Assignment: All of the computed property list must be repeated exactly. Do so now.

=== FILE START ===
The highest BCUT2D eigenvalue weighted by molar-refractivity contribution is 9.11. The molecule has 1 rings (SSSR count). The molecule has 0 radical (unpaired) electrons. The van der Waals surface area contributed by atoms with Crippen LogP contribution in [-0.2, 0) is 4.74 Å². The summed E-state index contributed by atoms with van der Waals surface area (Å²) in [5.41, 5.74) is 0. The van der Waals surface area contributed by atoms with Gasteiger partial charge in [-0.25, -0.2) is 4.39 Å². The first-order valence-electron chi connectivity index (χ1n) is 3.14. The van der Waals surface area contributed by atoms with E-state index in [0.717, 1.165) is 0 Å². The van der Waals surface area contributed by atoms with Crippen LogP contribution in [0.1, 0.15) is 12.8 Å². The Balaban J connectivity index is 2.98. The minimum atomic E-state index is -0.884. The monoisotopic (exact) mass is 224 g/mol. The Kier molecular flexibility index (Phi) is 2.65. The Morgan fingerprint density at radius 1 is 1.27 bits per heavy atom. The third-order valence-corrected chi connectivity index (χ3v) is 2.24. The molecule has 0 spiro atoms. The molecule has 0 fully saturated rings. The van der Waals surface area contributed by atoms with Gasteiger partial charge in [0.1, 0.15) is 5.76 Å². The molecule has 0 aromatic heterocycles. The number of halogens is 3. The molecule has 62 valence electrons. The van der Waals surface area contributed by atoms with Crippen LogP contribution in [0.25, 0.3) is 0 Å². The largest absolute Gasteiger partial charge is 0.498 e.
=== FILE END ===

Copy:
The highest BCUT2D eigenvalue weighted by molar-refractivity contribution is 9.11. The molecule has 1 rings (SSSR count). The molecule has 0 radical (unpaired) electrons. The van der Waals surface area contributed by atoms with Crippen LogP contribution in [-0.2, 0) is 4.74 Å². The summed E-state index contributed by atoms with van der Waals surface area (Å²) in [5.41, 5.74) is 0. The van der Waals surface area contributed by atoms with Gasteiger partial charge in [-0.25, -0.2) is 4.39 Å². The first-order valence-electron chi connectivity index (χ1n) is 3.14. The van der Waals surface area contributed by atoms with E-state index in [0.717, 1.165) is 0 Å². The van der Waals surface area contributed by atoms with Crippen LogP contribution in [0.1, 0.15) is 12.8 Å². The Balaban J connectivity index is 2.98. The minimum atomic E-state index is -0.884. The monoisotopic (exact) mass is 224 g/mol. The Kier molecular flexibility index (Phi) is 2.65. The Morgan fingerprint density at radius 1 is 1.27 bits per heavy atom. The third-order valence-corrected chi connectivity index (χ3v) is 2.24. The molecule has 0 spiro atoms. The molecule has 0 fully saturated rings. The van der Waals surface area contributed by atoms with Gasteiger partial charge in [0.1, 0.15) is 5.76 Å². The molecule has 0 aromatic heterocycles. The number of halogens is 3. The molecule has 62 valence electrons. The van der Waals surface area contributed by atoms with Crippen LogP contribution in [0.25, 0.3) is 0 Å². The largest absolute Gasteiger partial charge is 0.498 e.